One week until Thanksgiving!  'Tis the season for baking too much, cooking too much, and eating too much.  But sometimes you don't want to wait until Thanksgiving for a slice of pumpkin pie, yet you don't want to ruin it, or sometimes you just want something of a lighter nature that you can feel good about eating.  The upcoming season of delicious foods and feasting does not mean that you should be eating plain lettuce, carrot sticks, and rutabaga all day to "save up" for the holidays.  In fact, if it's not delicious, then you shouldn't eat it.  I believe food is a good gift and should always be enjoyed, and never suffered through.  If it's not delicious, then something isn't being done right.  Nutritious can be delicious.  But delicious does not always have to be nutritious.  Everything in moderation.  Do you follow me?  Well, never mind.  Now for something that falls into the three most important categories: Delicious, Nutritious, AND Festive.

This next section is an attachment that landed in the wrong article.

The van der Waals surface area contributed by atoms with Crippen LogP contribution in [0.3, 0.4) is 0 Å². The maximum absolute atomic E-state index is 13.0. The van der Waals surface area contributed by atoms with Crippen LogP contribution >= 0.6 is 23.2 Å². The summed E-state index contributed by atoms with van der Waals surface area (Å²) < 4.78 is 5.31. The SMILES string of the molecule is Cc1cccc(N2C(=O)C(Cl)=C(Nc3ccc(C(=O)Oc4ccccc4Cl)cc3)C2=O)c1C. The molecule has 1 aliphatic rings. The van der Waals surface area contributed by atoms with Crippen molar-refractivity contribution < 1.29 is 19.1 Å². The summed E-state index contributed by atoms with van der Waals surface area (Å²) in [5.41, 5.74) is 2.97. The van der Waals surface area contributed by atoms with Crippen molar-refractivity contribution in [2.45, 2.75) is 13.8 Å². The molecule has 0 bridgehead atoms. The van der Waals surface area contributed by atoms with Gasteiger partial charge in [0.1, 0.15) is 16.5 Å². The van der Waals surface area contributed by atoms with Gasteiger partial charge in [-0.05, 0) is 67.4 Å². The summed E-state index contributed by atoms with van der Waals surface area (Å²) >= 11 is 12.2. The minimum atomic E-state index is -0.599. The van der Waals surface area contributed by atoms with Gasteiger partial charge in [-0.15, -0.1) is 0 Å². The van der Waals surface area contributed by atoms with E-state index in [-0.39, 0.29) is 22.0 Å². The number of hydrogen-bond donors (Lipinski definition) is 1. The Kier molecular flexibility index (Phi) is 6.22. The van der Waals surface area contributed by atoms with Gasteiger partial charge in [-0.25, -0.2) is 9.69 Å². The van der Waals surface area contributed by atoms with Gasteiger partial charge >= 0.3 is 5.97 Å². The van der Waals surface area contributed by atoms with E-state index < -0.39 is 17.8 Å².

Pumpkin Coconut Energy Bars

Makes 8-10 Bars

Ingredients:

  • 1 cup pitted dates

  • 1/2 cup nuts of choice, raw and unsalted

  • 2 Tbsp pumpkin seeds or chia seeds

  • 2 Tbsp unsweetened shredded or flaked coconut

  • 1/4 cup oats

  • 1 tsp cinnamon

  • 1/4 tsp nutmeg

  • 1/4 tsp cloves

  • 1/4 tsp ginger

  • 1/4 cup / 60g pumpkin puree

Directions:

Combine all ingredients in a food processor.  Blend for several minutes, until slightly chunky or completely smooth, as you wish.

Line an 8x8 in baking dish with parchment paper.  Lightly sprinkle with oats or coconut to prevent mixture from sticking too much.